Tax and social insurance

Your liability for tax in Slovakia can be affected by whether you are resident in the country and whether Slovakia is your permanent home. There is a specific definition of residence for tax purposes depending on how many days you spend in the country. If you are not resident in a particular year, you can still be ordinarily resident in Slovakia since this term refers to the country where you are usually resident over a number of years. The country that is your permanent home is known as your domicile. Generally you will be charged Slovak tax on your world-wide income earned or arising in a tax year during which you are resident, ordinarily resident and domiciled in Slovakia for tax purposes. For any tax year during which you are non-resident and not ordinarily resident in Slovakia you will be charged tax on your income from Slovak sources only. The extent of your liability to Slovak tax may also be influenced by your domicile status and possibly by a double taxation agreement. In addition to income tax and the social insurance, pay-related social insurance is also deducted through the tax system by employers. Self-employed people pay them directly. It does not matter if you come and go several times during that tax year or if you are here continuously. A count is made of the total number of days you spend in Slovakia for any purpose in each tax year. An individual is present for a day for residence purposes if he or she is present in the state at any time during the day.

The ownership of property in Slovakia will not make you resident for Slovak tax purposes. However, this factor could be relevant in determining a single country of residence under a double taxation agreement where the other treaty country is also claiming that you are resident there. Even if you have not spent the required total number of days in Slovakia, you can, if you wish, elect to be resident for that tax year. A condition of making an election is that you must establish to the satisfaction of your local tax office that you will be resident here in the following tax year for the required number of days, under either of the tests. Once you have made such an election you cannot cancel it subsequently. As a resident you will be liable to tax on your world-wide income earned or arising during the entire tax year of your arrival in Slovakia. Employment income however will be taxable only from the date of your arrival.

An election may be made in writing to your local tax office. Your domicile is the country where you live with the intention of remaining there permanently. It may be different to your residence or nationality. When you are born, you have a domicile of origin. This domicile can be changed to a domicile of choice, if you move to a different country with the intention of living there permanently. Slovakia has a number of double taxation agreements with other countries in order to avoid double taxation. There is a list of the double taxation agreements that are in effect. If your income is taxable in Slovakia and in a country with which Slovakia has a double taxation agreement, you do not pay tax in both countries on the same income by either exempting the income from tax in one of the countries, or allowing credit in one country for the tax paid in the other country on the same income. The precise treatment of your income will depend on the details of the particular agreement, the nature and source of your income and, in some cases, on your nationality or citizenship.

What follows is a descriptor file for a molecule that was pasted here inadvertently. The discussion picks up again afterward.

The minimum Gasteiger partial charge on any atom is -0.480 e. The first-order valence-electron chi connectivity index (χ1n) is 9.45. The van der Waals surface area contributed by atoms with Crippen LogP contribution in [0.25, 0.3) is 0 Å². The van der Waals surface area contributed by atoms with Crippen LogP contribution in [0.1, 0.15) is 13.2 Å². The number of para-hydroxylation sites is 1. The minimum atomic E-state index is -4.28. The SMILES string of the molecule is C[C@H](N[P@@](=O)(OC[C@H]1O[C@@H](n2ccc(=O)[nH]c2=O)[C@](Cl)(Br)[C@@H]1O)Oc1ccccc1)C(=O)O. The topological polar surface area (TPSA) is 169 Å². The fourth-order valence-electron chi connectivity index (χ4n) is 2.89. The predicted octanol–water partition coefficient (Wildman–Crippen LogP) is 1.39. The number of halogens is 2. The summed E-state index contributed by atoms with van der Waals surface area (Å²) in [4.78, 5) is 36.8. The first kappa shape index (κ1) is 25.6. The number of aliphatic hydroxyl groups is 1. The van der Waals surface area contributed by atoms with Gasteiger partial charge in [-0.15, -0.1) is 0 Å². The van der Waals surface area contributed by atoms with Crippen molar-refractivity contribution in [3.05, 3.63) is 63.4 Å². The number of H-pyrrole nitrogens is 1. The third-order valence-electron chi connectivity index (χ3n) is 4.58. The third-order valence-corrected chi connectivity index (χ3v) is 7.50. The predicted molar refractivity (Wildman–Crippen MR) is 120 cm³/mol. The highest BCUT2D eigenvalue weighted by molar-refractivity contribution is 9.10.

If the income arises in a country with which Slovakia does not have an agreement, the amount of tax paid in Slovakia will be based on the net amount received by you after the deduction of the foreign tax paid. There is no credit available for foreign tax paid against your Slovak tax liability on the same income. If you are moving to Slovakia for the first time or you are a Slovak citizen returning to live in Slovakia and you were not resident or ordinarily resident when the income was earned, the position will be as follows. Funds accumulated from income earned prior to the beginning of the tax year in the year that you become resident in Slovakia will not be liable to income tax. However, income other than employment income arising between the beginning of the tax year and the date of your arrival will be taxable if brought into Slovakia, unless a double taxation agreement provides for a different treatment. Unless your income is not liable to Slovak tax under the provisions of a double taxation agreement, it will be taxable here from the date of your arrival regardless of your Slovak residence status for tax purposes.

If you are a Slovak citizen who is not ordinarily resident or you are not Slovak domiciled, your foreign employment income will only be taxable to the extent that it is remitted into Slovakia. If you are resident for Slovak tax purposes in the year that the income is earned, you will be entitled to full personal tax credits and reliefs. Your employer will also deduct social insurance contributions from your pay. They will help you to qualify for contributory social welfare payments such as jobseeker's benefit, illness benefit and state pension. The amount of your contribution will depend on your earnings. 

Learn more about social insurance in Slovakia concerning your employment and benefits

Information on taxation of income of a Slovak non-resident from sources in Slovakia